Tuesday, August 01, 2006


Big and Sassy is Back: Large Black Women in American Advertising

Has aunt Jemima made a comeback, or are Americans just more comfortable laughing at the antics of large and boisterous Black women? An article in today business section of The New York Times looks at the return of a familiar stereotype in American commercials: the "boisterous, overbearing, controlling and extremely agressive" and need I mention -- large -- Black woman. Is it racist stereotyping, purveyed by white ad hacks or some sort of equal opportunity fun-making that brings us all together? I'm not sure that's the right question or that any questions were answered by the article in the times. But, it's good to know that someone is keeping watch to make sure Aunt Jemimah doesn't quietly slip off her pearls and lace collar, stealthily don her doo-rag and apron and slip right back onto the tube - while we all chortle and snicker...maybe she already has.

An Image Popular in Films Raises Some Eyebrows in Ads
NYT: August 1, 2006

Ad executives and casting folks keep pretending that each of these images stands alone, when it does no such thing. Every image echoes every other such image throughout the history of images. The woman on the plane isn't just the woman on the plane, she's simultaneously every other large, black woman we've been exposed to for 200 years. And that makes it harder for a large, black woman to be anything other than that, both in the media and in reality.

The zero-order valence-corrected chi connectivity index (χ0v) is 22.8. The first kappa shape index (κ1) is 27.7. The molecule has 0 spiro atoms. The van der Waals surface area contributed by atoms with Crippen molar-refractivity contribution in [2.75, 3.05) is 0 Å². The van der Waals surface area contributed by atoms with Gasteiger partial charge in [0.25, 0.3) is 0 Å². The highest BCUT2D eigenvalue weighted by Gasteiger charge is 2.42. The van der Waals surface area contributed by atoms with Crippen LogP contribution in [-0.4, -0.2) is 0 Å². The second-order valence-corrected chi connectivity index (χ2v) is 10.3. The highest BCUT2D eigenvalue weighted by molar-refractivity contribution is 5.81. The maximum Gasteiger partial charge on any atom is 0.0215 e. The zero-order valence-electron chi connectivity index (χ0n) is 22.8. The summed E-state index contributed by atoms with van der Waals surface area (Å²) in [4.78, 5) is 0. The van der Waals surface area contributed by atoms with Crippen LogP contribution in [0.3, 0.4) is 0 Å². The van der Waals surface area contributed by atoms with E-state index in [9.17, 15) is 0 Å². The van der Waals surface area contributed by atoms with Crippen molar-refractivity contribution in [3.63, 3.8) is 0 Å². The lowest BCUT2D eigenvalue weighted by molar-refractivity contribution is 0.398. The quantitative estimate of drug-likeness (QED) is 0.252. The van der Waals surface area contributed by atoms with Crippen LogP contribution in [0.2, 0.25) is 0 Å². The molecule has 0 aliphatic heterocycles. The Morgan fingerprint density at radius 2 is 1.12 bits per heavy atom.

The ad executive brought up the comparison of using bald men in advertising. What if every bald man were portrayed as a whiny loser? Then that would be anti-bald. Same when every large black woman is shown as loud and aggressive. It is naive at best and disingenuous at worst for ad exectives not to be aware of the power of the images they purvey.

-cinque h.
what’s really poignant is the back ground faces that contrast and propagate the stereotype that black women are fearful and overly concerned about the what is suppose to be normal excitement. the strong/nervous trope. again, ostracized from fun and freedom.
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